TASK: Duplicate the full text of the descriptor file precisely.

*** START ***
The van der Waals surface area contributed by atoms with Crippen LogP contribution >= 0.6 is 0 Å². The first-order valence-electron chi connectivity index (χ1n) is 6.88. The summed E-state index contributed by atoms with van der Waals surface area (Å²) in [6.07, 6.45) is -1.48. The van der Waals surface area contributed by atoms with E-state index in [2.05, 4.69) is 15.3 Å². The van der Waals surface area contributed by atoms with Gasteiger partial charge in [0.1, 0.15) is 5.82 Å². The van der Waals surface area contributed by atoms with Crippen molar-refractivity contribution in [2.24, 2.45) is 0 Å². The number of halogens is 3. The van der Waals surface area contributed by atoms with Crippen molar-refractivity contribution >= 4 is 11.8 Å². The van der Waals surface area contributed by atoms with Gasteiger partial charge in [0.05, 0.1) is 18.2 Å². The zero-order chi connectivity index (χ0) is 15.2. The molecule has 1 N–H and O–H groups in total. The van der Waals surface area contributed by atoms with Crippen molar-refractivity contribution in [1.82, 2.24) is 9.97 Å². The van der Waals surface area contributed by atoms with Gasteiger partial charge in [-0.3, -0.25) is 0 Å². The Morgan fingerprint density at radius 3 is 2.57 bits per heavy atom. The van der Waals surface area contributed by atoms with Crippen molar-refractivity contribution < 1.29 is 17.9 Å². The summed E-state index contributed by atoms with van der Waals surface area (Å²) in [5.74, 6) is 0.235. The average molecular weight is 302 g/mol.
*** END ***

The van der Waals surface area contributed by atoms with Crippen LogP contribution >= 0.6 is 0 Å². The first-order valence-electron chi connectivity index (χ1n) is 6.88. The summed E-state index contributed by atoms with van der Waals surface area (Å²) in [6.07, 6.45) is -1.48. The van der Waals surface area contributed by atoms with E-state index in [2.05, 4.69) is 15.3 Å². The van der Waals surface area contributed by atoms with Gasteiger partial charge in [0.1, 0.15) is 5.82 Å². The van der Waals surface area contributed by atoms with Crippen molar-refractivity contribution in [2.24, 2.45) is 0 Å². The number of halogens is 3. The van der Waals surface area contributed by atoms with Crippen molar-refractivity contribution >= 4 is 11.8 Å². The van der Waals surface area contributed by atoms with Gasteiger partial charge in [0.05, 0.1) is 18.2 Å². The zero-order chi connectivity index (χ0) is 15.2. The molecule has 1 N–H and O–H groups in total. The van der Waals surface area contributed by atoms with Crippen molar-refractivity contribution in [1.82, 2.24) is 9.97 Å². The van der Waals surface area contributed by atoms with Gasteiger partial charge in [-0.3, -0.25) is 0 Å². The Morgan fingerprint density at radius 3 is 2.57 bits per heavy atom. The van der Waals surface area contributed by atoms with Crippen molar-refractivity contribution < 1.29 is 17.9 Å². The summed E-state index contributed by atoms with van der Waals surface area (Å²) in [5.74, 6) is 0.235. The average molecular weight is 302 g/mol.